And that's the novelist Damon Runyon, [whose stories] the play is based on. If you break the elements down, it's a witnessing event. The moment at the end of "Luck Be a Lady," the first day, Des said, "I've never seen this before and I've always wanted to see it: I don't want you to sing it to the guys, I want you to sing it right to--it could be God or whatever you believe in--and I want you on your knees."'
So I said, "Des, they're going to laugh." And he said, "Maybe some will, but I'm not interested in them." He was absolutely certain that this man needed to be brought to his knees.
I really fought him on it right into previews. You don't hear anything, so you don't know what people are responding to. There hadn't been a laugh. I can't know what people are responding to, but I know, in my own work, connecting my own dots to the story, not only was he right, it was necessary, and I can't imagine it any other way.
This is a spiritual story. This is a story about men and women being broken down to their bare essence, to the part of them that is God. This is a man who's in Hell, who's not only saying, "help me," but "help these guys get out of here; I'm going to give you everything." And that's what's happening. That's from the Bible.
Q: Runyon's stories were about down and dirty, grounded-in-reality characters. This play gives these characters an ambiguous humanity, which traditionally hadn't been seen with such characters. You don't always get that when you take the songs out of context, but when you put them back in context, you really appreciate the songs in a very different way.
CB: We're saying the same thing. I'm even digging a little deeper in saying once you get to these guys... What makes gangsters and Huffington Post writers the same? We're all in the fucking sewer. And maybe we do have a guy who's guiding us, leading us and inspiring us to give up an enormous amount to get out of the sewer.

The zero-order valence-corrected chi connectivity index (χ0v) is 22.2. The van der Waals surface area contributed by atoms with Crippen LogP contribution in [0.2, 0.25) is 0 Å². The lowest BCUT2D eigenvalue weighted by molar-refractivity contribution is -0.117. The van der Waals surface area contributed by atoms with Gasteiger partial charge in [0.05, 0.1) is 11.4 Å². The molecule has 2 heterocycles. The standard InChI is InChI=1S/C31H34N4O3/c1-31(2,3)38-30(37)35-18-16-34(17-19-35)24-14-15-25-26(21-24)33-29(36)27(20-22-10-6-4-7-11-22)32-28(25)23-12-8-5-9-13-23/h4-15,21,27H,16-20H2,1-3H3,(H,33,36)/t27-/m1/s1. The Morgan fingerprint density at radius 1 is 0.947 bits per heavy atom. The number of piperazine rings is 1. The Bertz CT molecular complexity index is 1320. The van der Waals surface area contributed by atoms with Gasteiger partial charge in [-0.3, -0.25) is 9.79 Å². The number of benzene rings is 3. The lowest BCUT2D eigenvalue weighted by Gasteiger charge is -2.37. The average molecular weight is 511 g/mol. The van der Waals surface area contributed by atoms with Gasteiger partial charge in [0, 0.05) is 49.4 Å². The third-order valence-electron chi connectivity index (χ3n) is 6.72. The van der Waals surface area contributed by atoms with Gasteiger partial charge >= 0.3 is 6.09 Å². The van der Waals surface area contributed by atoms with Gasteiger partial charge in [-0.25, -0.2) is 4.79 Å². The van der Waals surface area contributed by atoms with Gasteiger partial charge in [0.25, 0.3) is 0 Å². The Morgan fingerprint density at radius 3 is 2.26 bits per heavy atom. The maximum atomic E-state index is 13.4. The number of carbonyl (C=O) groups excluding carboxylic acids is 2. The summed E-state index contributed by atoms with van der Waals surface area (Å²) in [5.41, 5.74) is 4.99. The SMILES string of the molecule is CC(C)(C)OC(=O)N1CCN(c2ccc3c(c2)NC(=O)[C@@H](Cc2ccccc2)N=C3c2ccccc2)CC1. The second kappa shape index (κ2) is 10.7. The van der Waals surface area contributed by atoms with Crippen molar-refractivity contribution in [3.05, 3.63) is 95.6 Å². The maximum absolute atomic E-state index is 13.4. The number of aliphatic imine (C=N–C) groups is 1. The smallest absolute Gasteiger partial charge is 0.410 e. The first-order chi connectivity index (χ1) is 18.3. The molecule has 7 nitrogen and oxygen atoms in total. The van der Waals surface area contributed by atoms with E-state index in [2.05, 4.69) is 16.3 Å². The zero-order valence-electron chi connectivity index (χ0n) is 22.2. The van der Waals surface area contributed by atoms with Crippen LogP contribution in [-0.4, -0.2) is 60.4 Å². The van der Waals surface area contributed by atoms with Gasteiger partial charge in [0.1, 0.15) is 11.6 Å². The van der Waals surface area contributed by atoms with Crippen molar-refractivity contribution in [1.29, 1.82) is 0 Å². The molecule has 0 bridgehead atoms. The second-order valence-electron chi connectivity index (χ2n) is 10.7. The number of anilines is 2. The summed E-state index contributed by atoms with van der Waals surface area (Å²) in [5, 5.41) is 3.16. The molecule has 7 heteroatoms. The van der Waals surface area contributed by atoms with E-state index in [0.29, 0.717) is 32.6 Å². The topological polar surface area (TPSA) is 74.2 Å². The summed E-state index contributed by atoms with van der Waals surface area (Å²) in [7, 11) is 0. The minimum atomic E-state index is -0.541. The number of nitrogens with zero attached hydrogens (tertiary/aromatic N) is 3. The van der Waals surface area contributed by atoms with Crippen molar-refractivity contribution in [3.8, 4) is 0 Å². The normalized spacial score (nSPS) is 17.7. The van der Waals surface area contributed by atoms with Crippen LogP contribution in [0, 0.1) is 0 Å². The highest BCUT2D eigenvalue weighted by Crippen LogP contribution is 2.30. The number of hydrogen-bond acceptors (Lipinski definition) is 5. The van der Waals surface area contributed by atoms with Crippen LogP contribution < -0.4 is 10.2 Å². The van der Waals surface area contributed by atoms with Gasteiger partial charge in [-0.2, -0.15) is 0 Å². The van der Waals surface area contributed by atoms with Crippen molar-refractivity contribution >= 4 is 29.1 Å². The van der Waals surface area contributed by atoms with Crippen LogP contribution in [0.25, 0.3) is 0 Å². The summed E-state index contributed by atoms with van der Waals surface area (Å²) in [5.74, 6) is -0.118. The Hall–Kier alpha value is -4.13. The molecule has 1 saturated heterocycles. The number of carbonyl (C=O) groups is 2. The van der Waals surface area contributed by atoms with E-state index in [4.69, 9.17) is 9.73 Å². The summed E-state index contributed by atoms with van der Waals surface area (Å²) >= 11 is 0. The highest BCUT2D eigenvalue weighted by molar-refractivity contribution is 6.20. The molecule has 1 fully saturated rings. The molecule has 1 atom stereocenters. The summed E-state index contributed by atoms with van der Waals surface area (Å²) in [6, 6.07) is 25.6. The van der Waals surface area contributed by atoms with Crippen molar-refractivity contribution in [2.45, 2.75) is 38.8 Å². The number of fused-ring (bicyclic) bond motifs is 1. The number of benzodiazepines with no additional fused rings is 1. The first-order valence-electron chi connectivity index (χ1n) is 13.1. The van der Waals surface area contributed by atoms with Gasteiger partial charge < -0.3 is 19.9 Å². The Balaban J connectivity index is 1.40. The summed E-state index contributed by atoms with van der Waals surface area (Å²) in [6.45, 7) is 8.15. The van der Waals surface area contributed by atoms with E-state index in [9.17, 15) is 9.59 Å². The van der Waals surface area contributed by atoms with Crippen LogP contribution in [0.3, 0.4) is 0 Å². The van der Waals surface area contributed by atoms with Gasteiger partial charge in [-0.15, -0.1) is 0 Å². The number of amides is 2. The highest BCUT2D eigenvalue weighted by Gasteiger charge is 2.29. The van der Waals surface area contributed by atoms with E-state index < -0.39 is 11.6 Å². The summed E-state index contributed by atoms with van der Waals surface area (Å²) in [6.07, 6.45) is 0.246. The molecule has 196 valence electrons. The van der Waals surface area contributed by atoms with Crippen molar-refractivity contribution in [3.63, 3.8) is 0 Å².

There's a very basic human story churning on: people sink down, and then they get inspired again. It's human nature. This story reminds us that it's okay. That's what you're down here to do: you're going to sink down, and then... What's your reaction time? How long before you get out of the sewer? Once you're older than 40, are you doing something to help the other guys who are having trouble? That's what the play is about for me: save yourself, and grab two guys. Try. If they slip out of your hands, at least you tried.
Q: That's why the gospel scene--"Sit Down, You're Rocking the Boat"--works so well.
CB: By the time that scene comes, it's an orgasm. There's a reason why Sky leaves the room. Tituss Burgess is amazingly talented; that's a great vessel to send that song through. Now we're a church--we actually brought church to the Broadway stage.
The reason people are reacting is because something has been released inside of them, and they're flying. The people who are open to something better, it's a great play for people to be experiencing at any point. But it's also like you said, especially now, because we're at that point in America where we're going to go through something tough, and once we do it we're going to be very happy we did it. And maybe we won't go back to the sewer again.
Q: All Broadway show characters, especially musicals, are "ratcheted up" They're not a real people, they're mythological persons. To make that real on stage is tough.
CB: The joy of it for me is, it's an opportunity to say, "Hey, I'm having this experience. Do you recognize this? Isn't this weird sometimes? Isn't this scary? Does this make you sad? Are you scared of this?"